The readings for this 25th Sunday after Pentecost are:
Old Testament Daniel 12:1–3
Psalm Psalm 16
New Testament Hebrews 10:11–14 (15–18) 19–25
Gospel Mark 13:1–8
Christians have a wondrous asset to share with the world. It is the confidence that God’s love is so strong that it will carry us beyond the waiting dystopia.
We anchor ourselves anew in this each year at this time. Our Scripture lessons in church force us to think of the death of us individuals and the death of our secure institutions. This Sunday is a lead-up to the bridgework days of Christ the King and First Advent, which follow in quick succession. If we go with the flow of trying to skip these days of dark thoughts and rush ahead to the glitter of the Santa and his reindeer, then we miss the profound insights.
And, in my soon-to-be-marked 74 years on earth there was never a foreboding of impending dystopia like today’s. If we survive the political nastiness and racial divide, our democracy will collapse to be replaced either by state or tech-giant oppression and it’s “surveillance culture.” And if we can withstand that, the climate crisis will surely make life on earth a living hell.
But the first few verses of Daniel, which start off our readings for this week mark perhaps the most profound shift in spiritual thinking by the people of the Abrahamic religions. The people of our Bible were used to thinking of a God who cares for everyone. Psalm 82 pictures their uniqueness. In a world where people thought about gods as a bunch of mob bosses dividing up the world into pieces of turf, and where gods thought of little than their own power, the faithful who prayed Psalm 82 insisted those gods were now dying off to make room for the One True God of compassion.
But, still, the people of Israel, and of Psalm 82, thought the best we could hope for from this guardian God was long life and lots of children. If people are faithful to the Israel this God protected, then things would go well for them and their kids, right up to the day they died and went to Sheol, or the underworld.
But by the time of the last six chapters of Daniel were written this hope for a comfy life were shattered. Things didn’t go well for good people. In fact, under the reign of Antiochus IV, the Hellenized King of the Seleucid empire that ruled Israel, many Jews suffered death for simply trying to keep to the laws of Moses. The faithful were dying young.
So, God revealed a profound new insight. The author of Daniel may even have been influenced by some of the ideas of Persian Zoroastrianism, and the thought experiments about eternal life and immortality coming out of Greek philosophy and religion. (God is not hemmed in by our parochialism, and is big enough to do that sort of thing.) But wherever that new thought comes from, it is surely right there in stark form in Daniel 12:1-3.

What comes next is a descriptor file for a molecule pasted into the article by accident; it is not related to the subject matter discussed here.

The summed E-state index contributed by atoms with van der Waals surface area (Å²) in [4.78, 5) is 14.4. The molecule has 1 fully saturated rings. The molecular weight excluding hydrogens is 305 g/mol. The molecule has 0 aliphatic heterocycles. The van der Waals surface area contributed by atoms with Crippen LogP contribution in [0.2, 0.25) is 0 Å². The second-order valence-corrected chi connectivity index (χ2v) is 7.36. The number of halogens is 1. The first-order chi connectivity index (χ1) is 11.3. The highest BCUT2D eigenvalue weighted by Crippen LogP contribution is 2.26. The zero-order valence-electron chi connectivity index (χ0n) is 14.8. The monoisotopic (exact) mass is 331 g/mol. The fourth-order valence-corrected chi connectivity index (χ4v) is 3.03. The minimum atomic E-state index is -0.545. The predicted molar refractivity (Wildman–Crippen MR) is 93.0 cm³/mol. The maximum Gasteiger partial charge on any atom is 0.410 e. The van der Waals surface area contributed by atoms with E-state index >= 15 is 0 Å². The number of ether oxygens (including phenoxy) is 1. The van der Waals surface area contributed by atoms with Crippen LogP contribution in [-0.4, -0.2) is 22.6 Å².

No, it doesn’t matter how hellish life on earth gets, there is still hope. Why? Because God is still our Guardian. Here in Daniel God does it for Israel through the “great prince protector” angel assigned for the purpose. And God is able to raise people to exercise that guardianship in the form of judgment. The very good become shining angel-stars themselves. The very bad, who succumb to pressure, renounce their faith, and go along with sacrifice to other gods, will be relegated to shame and contempt.
It does sound like a vindictive idea, but it is an idea that gets the ball rolling. Full-fledged ideas of heaven and hell will be worked out later. But here, in Daniel 12, a New Worldview arises.
And worldview is everything.
Imagine how our lives change with worldview. I look around and think the bedrock of our American dominant worldview is entitlement. The elite feel entitled to have the world in the palm of their hands through apps that make things run like clockwork. Their overloads hand all this over to them exacting the mere price of profiting obscenely from the control they now possess of people’s identities. The denizens of the underclass then resent that arrangement, but have no means to resist it other than to assert their entitlement to do as they please with what little they have—their guns, their rights to their own truths, and their ability to say no to vaccines, face masks, and any rules or authority they dislike.
This entitlement worldview seems new, but it is very old because it is just as constricted as Israel’s before Daniel. It’s all about long life and, perhaps, children. There are no consequences beyond tomorrow for the worldview of entitlement. There are no consequences for forgetting the wider picture of human community or the fullness of creation.
The New Worldview God gives us in Daniel 12 is about a life beyond the horizon of tomorrow and beyond the horizon of me.
Daniel’s idea of resurrection being a gift to Israel from her special guardian angel seems crassly ethno-centric. It’s easy to get ethno-centric when your ethnic group is being ethnically cleansed. But “all the nations of the earth” belong to the God of Psalm 82, and this God is a compassionate guardian of all ethnicities and their planet–especially of the favoring the “weak and needy.”
The sheer idea of the resurrection is necessary, but not sufficient, for the Christian worldview proclaimed in the church now through Christ the King and early Advent. The God we worship does not call us as entitled, self-centered selves to share the life among the angels. It is the God who delivers the weak from the wicked, and who has compassion for all vulnerable people, who has the power to carry us beyond the ugly dystopia that awaits us. We will meet this God in a manger, fleeing persecution, pounding the pathways of Palestine, and dying on the cross of Calvary.
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